Puppy class is the most important class you will ever take your dog to. Let me repeat this – Puppy Class is THE most important class you will ever take your dog to! Here’s what I want you to think about when you take a puppy class. Don’t worry about learning commands like sit and down. Yes, those are all great, but you have your dog’s entire life to work on commands and fun tricks. What I want you to think about is socialization, proper socialization. Being around other puppies, other people and different environments in a positive and structured manner. Let me explain…
How to pick a puppy class
There are many different dog training schools out there, and sometimes it’s difficult to choose just by looking at a web site. Here are some tips to help with your decision:
What to look for in an instructor
Your instructor should be knowledgeable on dog behavior and pack mentality. He/she should be aware of puppies that are overly confident (they can easily turn into bullies) and puppies that are overly shy (they can easily develop fear aggression). Having certifications after their name is always nice, but not always needed. Like other professions, there are many different companies that will take your hundreds of dollars to give you initials after your name. You can have a really great instructor that does not have certifications, but can still be savvy with dog language and has the proper experience.
What the curriculum should include
If your puppy is under (around) four months old, don’t be worried if your class does not include too many commands. It should have a few basic tricks, like sit, down, pay attention. But it should mostly include socialization time. Structured interaction with the other puppies. Structured interaction with the people. Safe introductions to scary objects (like vacuum cleaners and big brooms) is always great, because your puppy will go through a few different fear stages. Your instructor should be coaching you on how to work with your puppy so he/she can learn that none of these are worrisome. This is also a great class to teach you more about crate training, house training and other “age appropriate” experiences.
Be your puppy’s advocate
When you finally pick a training school that meets your requirements, don’t forget that you are your puppy’s advocate! If your puppy is in a situation that makes you feel uncomfortable, don’t be afraid to put a halt to it! This is a very fragile age, and one bad experience can alter the way your dog feels about things for the rest of their life! Some puppies will be afraid the first couple times they go to puppy class, that is very normal. But, if your puppy is put in a situation that makes you feel worried – Speak out! Let the instructor know that you are going to pick up your puppy, or take your puppy out of that situation. Yes, it’s okay to do this! It’s also okay to remove your puppy from a situation in that moment, and then talk to your instructor about it later. Any instructor that is confident with what they are doing will not put blame on you, or tell you that your puppy is bad, or talk bad about others. They will (or, they *should*) encourage conversation and use this as an education time to share knowledge about how to prevent the situation from happening in the first place, or how to correctly work through it if it happens again.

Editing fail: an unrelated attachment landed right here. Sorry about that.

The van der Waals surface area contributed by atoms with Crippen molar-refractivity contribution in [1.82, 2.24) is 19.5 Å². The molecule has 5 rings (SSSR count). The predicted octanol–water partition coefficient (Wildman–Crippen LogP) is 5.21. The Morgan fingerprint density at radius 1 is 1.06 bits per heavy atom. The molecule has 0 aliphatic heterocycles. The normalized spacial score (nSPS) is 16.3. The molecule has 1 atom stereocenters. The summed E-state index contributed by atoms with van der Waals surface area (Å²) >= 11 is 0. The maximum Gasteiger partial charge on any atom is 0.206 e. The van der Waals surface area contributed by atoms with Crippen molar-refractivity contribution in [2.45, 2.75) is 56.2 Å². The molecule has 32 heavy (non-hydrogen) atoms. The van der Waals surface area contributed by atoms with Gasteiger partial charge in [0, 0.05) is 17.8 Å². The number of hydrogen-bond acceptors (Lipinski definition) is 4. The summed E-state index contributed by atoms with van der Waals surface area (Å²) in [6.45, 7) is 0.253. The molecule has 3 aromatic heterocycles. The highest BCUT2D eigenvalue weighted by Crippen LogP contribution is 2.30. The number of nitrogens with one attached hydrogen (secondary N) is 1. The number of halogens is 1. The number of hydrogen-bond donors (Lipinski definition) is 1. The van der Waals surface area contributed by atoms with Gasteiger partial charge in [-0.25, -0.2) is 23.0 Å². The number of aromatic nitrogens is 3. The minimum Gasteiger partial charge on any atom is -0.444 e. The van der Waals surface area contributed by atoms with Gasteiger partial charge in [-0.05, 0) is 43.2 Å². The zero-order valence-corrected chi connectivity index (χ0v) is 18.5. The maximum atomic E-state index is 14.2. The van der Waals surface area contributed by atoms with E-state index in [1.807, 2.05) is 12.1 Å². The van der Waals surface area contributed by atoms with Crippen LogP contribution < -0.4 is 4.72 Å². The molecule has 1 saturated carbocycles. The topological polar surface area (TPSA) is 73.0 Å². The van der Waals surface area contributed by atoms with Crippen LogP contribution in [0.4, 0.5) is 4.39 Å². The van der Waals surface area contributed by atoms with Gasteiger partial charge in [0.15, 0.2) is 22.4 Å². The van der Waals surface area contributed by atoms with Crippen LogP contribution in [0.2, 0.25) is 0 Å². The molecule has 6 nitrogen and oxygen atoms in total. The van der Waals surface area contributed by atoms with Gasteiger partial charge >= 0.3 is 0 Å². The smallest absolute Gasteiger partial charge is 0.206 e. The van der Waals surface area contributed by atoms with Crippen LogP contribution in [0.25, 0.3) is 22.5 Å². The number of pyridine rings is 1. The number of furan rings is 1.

If you can find a good Puppy Playgroup near you, consider yourself very lucky! Take advantage of it as often as you can during these first few months after you bring your puppy home. The more supervised socialization you can give your puppy during this time, the better! Playgroups will often offer a larger group of puppies, so the chances of your puppy finding a fun playmate are even greater.
The two biggest things we see in puppies at this age, and to look out for, are the puppies that want to jump on everyone (overly bold), or the puppies that want to hide and become invisible.
If your puppy is overly confident, you may want to become a “hovering” owner for a while. This means always being within arms-reach of your puppy, so you can quickly and gently redirect him if he gets too rowdy with his playmate. Your class instructor should be able to coach you on good timing with this. I am of the opinion that continually diffusing play will help to elevate it from escalating in the first place. Simply showing your puppy a treat and having him turn his head towards you while he’s playing is great. Do this every 30-60 seconds while he’s playing. This also teaches him that when he’s playing and you approach, it’s a good thing!